After being burned by Doug Baldwin, it was Lockett’s turn to take a shot. In what rapidly became a sprint race, Mills was slow off the mark, creating a perfect window for Russell Wilson to throw a ball into. Again though, it almost looks like Mills takes an extra step outside. Maybe it’s a case of trying to avoid PI calls, but there seemed to be a lot of space between himself and receivers after that first finger wag..
..until the second one. The former LSU standout recovered extremely well after initially watching Jermaine Kearse run straight past him, to again force an incompletion. For me, this was a reassurance that Mills does have the speed to keep up with some of the bigger threats in the NFL as he closed down efficiently here. But again, the finger wag is probably a little premature.
It wasn’t the worst game we’ve seen from Jalen Mills, but it certainly wasn’t the best. Whether the Seahawks and the twelfth man got in his head or whether there was a focus on avoiding flags, Mills seemed inconsistent and very forgiving when it came to spacing.
Snaps played: 61%
Passes Defensed: 1
Prior to his injury, Leodis McKelvin was surprisingly having a good game..but a quiet one. For cornerbacks this is often a good thing as it means they’re doing their jobs to a high standard. McKelvin has had a rollercoaster year in Philadelphia, but this was one of his better outings.
McKelvin wasn’t afraid to get physical with the Seattle receivers and his early breakup was one of the more impressive plays he’s made this season. Having to adjust to Nolan Carroll maintaining a block, McKelvin worked his way outside and cut what would have been a first down short with a big tackle. It’s this ability to stop plays dead in their tracks that makes McKelvin so lethal when healthy.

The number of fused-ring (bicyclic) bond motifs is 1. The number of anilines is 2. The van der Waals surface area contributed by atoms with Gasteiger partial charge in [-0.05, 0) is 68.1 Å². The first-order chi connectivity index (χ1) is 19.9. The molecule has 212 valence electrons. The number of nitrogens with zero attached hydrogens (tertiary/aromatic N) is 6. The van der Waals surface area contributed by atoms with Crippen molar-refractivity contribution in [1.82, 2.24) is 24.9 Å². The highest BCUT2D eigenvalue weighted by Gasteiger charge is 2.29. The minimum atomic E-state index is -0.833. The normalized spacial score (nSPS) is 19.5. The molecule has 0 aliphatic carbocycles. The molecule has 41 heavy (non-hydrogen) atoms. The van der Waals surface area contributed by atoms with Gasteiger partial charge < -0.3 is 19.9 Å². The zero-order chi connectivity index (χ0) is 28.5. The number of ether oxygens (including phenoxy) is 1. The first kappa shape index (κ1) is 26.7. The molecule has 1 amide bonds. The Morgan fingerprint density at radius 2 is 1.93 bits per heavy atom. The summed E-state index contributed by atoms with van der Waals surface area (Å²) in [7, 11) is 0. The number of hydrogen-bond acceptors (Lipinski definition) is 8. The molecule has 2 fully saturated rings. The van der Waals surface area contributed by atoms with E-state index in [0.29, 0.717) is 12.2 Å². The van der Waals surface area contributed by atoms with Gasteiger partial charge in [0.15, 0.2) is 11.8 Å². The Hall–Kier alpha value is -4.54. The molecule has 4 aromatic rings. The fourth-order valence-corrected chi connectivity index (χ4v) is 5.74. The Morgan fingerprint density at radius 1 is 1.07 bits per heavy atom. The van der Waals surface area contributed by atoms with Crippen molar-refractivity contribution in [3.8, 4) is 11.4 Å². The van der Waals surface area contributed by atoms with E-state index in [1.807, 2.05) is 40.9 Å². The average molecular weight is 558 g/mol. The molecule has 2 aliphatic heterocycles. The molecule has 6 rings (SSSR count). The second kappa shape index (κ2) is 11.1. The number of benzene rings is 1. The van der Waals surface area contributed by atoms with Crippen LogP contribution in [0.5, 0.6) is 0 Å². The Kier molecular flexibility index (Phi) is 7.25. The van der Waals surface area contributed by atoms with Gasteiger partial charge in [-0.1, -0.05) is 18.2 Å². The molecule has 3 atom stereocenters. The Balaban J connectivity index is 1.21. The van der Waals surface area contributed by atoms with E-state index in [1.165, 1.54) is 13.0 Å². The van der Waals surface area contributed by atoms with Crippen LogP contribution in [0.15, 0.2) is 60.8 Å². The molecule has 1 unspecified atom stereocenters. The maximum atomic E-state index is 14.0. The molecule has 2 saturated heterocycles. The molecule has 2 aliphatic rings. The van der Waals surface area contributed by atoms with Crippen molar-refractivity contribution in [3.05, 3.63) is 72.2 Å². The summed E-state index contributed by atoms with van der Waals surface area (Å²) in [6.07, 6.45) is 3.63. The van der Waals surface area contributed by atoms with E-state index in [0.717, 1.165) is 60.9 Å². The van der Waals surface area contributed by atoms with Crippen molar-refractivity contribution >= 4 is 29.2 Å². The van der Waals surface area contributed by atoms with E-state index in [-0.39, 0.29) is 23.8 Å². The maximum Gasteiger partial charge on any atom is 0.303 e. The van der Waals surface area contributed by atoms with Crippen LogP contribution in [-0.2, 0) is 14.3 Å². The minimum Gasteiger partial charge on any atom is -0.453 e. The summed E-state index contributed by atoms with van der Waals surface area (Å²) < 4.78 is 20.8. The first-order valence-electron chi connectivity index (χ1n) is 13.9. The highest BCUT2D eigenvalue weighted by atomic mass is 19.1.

However his reactions still looked a little rusty. A common theme among cornerbacks against Seattle was that they spent too much time looking over their shoulder for where Wilson was as opposed to the man running straight by them. Mills and McKelvin were the two real guilty parties here but it was rare for these errors to prove costly.
Overall, McKelvin seemed much quieter than usual, but when he was called upon..he stopped everything dead in the moment, which is all you can really ask of him. It’s been a real shame that injuries have played such a big part in his first season under Jim Schwartz in midnight green as when he’s been 100%, McKelvin has been fun to watch as he heats up during a game.
Snaps played: 54%
The slot corner position is becoming ever harder to evaluate because it changes so much throughout the game. However Jaylen Watkins was the man often called on by the Eagles in nickel looks, playing in 54% of snaps with Mychal Kendricks seeing an increase in playing time when the team stayed in a 4-3 look.
The combination of Jenkins and Watkins proved to be an efficient one..with Jenkins leading the team in tackles AGAIN and Watkins picking up a further five. There weren’t really any faults with neither Jenkins nor Watkins during the loss to Seattle..except for this one play.
The play I’m taking about is of course the touchdown to Jimmy Graham. Watkins starts promisingly enough and blankets Graham well, until he turns him outside. Watkins then aims to throw down the much bigger tight end and instead flings him toward the endzone once the catch had been made. It was a terrible tackle attempt..something we’re not really used to seeing from Watkins.
In terms of run stopping, Jenkins once again got behind the line of scrimmage to make a tackle for a loss, while Watkins was often used in zone coverage looks, aiding Jordan Hicks stop the production of Jermaine Kearse and Jimmy Graham. The duo had a steady game..but one crucial error from Watkins hurt the team hugely.
Mandatory Credit: Troy Wayrynen-USA TODAY Sports